Should participation in the democratic process be easy?
Asked in almost any other period in U.S. history, the question would seem inane. Of course it should be easy to vote, to petition government and to run for office.But this is an era unlike any other in history. Technology is making the question not only relevant, but thought-provoking, as well. Participation can become so easy that the entire idea of republican government is cheapened.
State lawmakers voted recently to kill a resolution that would have encouraged using the Internet in elections. Those who voted against it listed a variety of reasons, some valid, some ridiculous. I saw it as rather pathetic; kind of like holding up a paper shield to stop a virtual bullet.
The truth is, no one can halt the march of technology. Computers already have changed most of our lives. Most likely, there is no way to keep the Huns from crashing the gates of cyberspace and climbing the walls of the state capitol, as well. Killing a resolution won't do much to stop it.
But let's take a look at what is coming.
Before long, people will be casting ballots from their home computers, never having to leave their living rooms to participate in the public process. Already, some local governments have started working toward this.
Utah's Senate minority leader, Scott Howell, who is employed by IBM, sees this as a great breakthrough that will "enhance and increase" democracy. "The whole premise is to get all people involved," he said. "I think technology is the key to keeping democracy alive."
Howell is part of a growing chorus that thinks voter turnouts are shrinking because voting is too difficult. This is the same premise that led to a federal motor-voter law earlier this decade that allows people to register to vote while they renew their auto registrations.
It is a premise I have trouble understanding. Shouldn't a democracy encourage informed participation rather than participation that takes as little thought as possible? If casting a ballot were as easy as sending an e-mail, perhaps people wouldn't bother to think much about what they are doing.
Howell does have several strong points worth considering. Internet voting would provide a nice alternative to mail-in ballots from absentee voters. It could be made secure and safe from intrusion from hackers and other troublemakers, or so he assures. It would make the counting of ballots instant and reliable, removing the need for most polling judges, other than some to monitor the computer.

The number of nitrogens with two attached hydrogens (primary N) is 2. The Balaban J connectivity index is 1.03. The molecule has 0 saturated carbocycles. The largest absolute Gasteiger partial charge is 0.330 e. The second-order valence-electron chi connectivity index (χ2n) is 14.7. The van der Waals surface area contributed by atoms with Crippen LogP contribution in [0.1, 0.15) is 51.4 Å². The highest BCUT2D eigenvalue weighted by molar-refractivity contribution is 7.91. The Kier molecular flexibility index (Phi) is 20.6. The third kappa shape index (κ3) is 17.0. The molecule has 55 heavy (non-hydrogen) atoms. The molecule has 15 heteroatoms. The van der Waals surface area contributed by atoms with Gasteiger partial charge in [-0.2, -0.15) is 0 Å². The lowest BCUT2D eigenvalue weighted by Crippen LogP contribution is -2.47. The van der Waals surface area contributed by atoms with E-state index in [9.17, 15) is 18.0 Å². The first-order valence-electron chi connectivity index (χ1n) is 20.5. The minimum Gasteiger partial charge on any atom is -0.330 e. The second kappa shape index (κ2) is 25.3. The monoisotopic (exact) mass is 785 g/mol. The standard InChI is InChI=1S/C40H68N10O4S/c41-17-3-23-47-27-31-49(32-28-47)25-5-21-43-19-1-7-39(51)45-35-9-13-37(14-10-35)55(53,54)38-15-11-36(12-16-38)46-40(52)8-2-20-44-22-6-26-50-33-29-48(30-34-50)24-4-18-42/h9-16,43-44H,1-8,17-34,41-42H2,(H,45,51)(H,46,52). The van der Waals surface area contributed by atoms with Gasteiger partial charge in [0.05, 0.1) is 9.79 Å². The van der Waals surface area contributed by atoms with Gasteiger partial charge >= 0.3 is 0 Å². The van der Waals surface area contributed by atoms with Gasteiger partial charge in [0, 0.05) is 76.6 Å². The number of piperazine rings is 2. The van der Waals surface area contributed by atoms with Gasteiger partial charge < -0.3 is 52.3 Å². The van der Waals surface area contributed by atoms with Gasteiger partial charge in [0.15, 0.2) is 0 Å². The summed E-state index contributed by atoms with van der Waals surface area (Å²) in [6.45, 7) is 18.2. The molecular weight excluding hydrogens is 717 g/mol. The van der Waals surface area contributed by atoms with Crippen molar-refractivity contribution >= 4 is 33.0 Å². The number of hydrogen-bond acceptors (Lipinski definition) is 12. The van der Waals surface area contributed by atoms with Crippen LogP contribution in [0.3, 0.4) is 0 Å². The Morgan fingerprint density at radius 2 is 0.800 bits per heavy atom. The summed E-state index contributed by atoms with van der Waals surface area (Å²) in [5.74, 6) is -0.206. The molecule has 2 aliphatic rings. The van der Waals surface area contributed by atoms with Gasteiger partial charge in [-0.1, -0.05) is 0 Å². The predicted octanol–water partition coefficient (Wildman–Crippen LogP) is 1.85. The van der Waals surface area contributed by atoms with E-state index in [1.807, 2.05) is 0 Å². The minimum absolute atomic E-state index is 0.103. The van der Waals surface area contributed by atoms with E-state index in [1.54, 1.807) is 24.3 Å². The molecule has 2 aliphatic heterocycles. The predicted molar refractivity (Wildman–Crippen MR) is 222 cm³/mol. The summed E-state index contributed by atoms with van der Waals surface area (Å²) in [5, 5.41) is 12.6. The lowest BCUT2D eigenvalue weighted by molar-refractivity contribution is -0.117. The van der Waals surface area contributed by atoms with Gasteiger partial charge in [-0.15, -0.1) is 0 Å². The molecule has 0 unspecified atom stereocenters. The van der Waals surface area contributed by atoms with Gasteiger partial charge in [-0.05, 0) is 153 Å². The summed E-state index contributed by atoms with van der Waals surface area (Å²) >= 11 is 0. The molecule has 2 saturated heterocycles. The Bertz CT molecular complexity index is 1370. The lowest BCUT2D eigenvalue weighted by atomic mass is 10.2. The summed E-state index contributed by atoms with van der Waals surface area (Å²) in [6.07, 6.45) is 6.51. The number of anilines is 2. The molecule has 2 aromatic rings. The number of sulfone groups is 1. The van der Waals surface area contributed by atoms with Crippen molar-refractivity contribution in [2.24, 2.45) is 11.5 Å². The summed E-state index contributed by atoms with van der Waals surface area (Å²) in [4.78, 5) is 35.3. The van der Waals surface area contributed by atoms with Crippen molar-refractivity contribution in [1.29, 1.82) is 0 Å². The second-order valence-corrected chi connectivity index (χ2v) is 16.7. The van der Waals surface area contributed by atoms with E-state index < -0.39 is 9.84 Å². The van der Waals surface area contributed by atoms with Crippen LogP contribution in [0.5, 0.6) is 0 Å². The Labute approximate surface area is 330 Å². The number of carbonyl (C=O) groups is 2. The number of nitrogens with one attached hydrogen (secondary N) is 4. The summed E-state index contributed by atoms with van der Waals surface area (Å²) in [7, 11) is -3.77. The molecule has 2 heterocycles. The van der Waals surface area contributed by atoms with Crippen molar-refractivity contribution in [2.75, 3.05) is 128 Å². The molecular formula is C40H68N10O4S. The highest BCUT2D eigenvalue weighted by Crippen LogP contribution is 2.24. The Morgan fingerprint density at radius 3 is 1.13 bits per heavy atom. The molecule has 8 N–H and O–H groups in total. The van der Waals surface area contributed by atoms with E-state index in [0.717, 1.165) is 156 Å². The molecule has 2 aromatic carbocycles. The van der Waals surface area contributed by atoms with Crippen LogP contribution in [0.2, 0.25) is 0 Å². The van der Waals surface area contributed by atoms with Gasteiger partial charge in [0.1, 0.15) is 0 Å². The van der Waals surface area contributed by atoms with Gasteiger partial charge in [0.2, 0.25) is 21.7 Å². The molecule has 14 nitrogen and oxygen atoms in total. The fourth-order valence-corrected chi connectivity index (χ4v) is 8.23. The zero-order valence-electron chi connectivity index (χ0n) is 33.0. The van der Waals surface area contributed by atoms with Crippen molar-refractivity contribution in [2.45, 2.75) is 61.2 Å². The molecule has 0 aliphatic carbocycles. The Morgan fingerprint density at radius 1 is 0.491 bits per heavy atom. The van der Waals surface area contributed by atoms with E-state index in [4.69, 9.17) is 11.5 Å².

And Howell says it would make for a more informed electorate. As candidates set up their own Web pages, voters can study the issues and understand a candidate's position before casting a ballot.
But that is the part that ought to raise the most concern. The Internet isn't always a reliable source of information. Rather than informing Americans, it seems to have created many who only think they are informed.
Instead of a democracy, the online world is more of a virtual anarchy. For every legitimate Web site with good information, often there are many counterfeits filled with rumors. In recent months we have seen respected journalists, such as Pierre Salinger, taken in by the enticing, but false, information floating through cyberspace.
The current scandal involving President Clinton and intern Monica Lewinski has been fueled by Internet rumors, some of which are being bandied about as fact. By the middle of last week, several web pages were devoted to the subject. On one, a smiling virtual Monica would wink and say, "Hi there!" at the push of a button.
I am bothered, too, by the anonymity of the Internet. People assume new identities. They treat the medium as if it is beyond the bounds of reality, which it often is. Will they treat voting similarly?
And what of the laws that were designed to keep voters as sober and serious as possible? Most states require bars and taverns to close on Election Day as a way of encouraging responsible balloting. Unless the state installs breathalizers on home computers, a few voters may be influenced by something other than civic duty.
Finally, people ought to worry about where all this is leading. If people can vote on the Internet, the day may come when direct democracy takes over. People could vote on any and all issues facing government. Politicians could determine in an instant what the public wants, and that would eliminate whatever need is left for real leadership.
We can't stop the future from coming. Howell is right. Within a few years every living room could be a polling place. But let's be careful how we walk down that rocky path.